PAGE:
It’s the end of our second week on Anglesey, much cooler (15 C daytime temperatures) and changeable but with good spells of sunshine, so we’ve been out again exploring as well as thoroughly enjoying all the animals we’re looking after.
|Jackie with Lloyd, her old university friend|
During our time here things are changing in the world, the Syrian refugee crisis is in full swing with Europe seemingly unable to reach any agreement in how to tackle it, Jeremy Corbyn has been elected to leader of the UK Labour party, causing a huge interest in politics, which can only be a good thing, our friends Simon and Diane, who we met in Vietnam last November have returned from their year away and, on a more personal level, we have arranged a Solihull Mountaineering Club ski trip to St Jean D’Aulps for next March, staying at our friends Simon and Cassie’s chalet, just down the hill from where we’ll be staying for the next ski season. Things are coming together and, tomorrow we leave Anglesey without seeing Ken and Angela and drive down to see Richard and Judith for our month or so stay at Redmarley D’Abitot.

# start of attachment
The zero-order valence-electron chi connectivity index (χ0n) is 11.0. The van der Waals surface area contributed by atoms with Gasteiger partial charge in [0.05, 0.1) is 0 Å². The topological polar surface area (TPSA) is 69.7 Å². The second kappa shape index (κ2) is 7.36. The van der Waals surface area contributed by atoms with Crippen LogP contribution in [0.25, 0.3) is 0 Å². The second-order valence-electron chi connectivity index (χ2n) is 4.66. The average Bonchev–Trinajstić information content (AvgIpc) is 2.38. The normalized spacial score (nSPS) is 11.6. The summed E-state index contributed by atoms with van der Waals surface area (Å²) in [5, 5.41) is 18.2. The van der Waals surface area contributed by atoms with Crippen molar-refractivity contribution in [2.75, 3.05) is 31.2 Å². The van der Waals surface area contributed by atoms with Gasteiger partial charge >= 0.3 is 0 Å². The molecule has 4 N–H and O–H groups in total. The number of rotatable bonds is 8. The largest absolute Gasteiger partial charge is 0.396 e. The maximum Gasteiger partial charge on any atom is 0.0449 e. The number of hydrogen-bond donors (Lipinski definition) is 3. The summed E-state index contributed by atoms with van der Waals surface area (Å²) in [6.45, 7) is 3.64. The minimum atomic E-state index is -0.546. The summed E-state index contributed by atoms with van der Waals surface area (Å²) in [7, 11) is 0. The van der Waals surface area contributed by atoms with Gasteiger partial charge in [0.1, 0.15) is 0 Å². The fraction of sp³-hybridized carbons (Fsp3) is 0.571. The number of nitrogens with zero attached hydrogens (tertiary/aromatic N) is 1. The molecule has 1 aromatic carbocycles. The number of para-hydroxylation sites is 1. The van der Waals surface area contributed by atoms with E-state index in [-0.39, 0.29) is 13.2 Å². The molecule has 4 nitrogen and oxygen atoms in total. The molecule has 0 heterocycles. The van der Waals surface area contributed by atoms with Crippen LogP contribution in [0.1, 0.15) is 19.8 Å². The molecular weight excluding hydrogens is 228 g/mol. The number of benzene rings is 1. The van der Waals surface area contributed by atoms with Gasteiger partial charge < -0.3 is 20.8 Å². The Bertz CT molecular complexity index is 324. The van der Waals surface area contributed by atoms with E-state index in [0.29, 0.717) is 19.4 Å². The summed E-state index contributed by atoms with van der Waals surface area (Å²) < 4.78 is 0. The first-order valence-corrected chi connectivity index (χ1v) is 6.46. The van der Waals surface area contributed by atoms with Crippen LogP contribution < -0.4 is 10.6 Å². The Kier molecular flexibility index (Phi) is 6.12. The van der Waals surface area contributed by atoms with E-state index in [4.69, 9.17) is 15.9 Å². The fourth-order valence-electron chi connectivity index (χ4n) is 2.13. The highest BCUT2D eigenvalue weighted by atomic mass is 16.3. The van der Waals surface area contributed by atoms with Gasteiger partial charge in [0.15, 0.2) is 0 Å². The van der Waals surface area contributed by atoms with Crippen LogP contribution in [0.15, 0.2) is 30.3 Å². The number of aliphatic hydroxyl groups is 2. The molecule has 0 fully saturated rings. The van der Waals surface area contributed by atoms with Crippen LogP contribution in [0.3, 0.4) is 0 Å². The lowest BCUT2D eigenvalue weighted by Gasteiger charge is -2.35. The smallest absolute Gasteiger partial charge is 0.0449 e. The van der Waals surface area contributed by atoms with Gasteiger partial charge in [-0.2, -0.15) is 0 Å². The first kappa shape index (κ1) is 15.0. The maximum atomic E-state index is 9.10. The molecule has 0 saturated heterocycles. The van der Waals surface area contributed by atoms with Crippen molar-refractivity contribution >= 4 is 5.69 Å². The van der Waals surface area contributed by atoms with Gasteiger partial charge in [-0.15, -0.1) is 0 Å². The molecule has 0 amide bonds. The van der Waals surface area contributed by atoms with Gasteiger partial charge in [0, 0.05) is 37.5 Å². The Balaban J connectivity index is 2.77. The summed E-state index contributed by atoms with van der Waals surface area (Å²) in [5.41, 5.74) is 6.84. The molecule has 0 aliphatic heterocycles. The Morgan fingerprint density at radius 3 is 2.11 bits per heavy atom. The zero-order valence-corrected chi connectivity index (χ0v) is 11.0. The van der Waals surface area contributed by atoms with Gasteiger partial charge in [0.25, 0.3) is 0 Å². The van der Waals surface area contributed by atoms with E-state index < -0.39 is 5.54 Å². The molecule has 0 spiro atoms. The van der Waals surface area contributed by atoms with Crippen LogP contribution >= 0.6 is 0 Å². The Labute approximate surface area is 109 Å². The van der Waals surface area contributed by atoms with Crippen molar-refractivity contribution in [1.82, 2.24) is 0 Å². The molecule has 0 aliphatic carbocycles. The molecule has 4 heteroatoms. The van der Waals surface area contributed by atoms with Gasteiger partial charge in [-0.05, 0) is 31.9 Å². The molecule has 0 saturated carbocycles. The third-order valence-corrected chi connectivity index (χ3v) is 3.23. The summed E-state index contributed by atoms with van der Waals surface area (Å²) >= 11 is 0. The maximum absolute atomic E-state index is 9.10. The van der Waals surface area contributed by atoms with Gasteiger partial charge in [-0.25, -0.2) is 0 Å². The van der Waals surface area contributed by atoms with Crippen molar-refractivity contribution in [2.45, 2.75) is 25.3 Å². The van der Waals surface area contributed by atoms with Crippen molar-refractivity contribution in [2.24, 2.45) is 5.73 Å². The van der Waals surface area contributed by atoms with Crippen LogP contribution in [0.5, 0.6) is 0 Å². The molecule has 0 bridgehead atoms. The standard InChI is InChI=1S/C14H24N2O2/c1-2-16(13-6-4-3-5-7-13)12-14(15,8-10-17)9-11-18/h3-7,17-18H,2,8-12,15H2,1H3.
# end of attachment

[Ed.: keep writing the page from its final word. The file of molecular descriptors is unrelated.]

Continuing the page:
|Ginge and Tomas|
We’ll be sad not to see Ken and Angela return from their holiday in Scotland, but they don’t expect to be back in Anglesey until about 5pm and, by then we need to be down in Redmarley, so need to leave here about 1:00pm, leaving dogs dozing on the sofas, Bobbie chatting away in his cage and the cats in and out through the kitchen window as they want. It’ll seem strange not seeing them and we’ll be really sorry to leave here, despite the full house.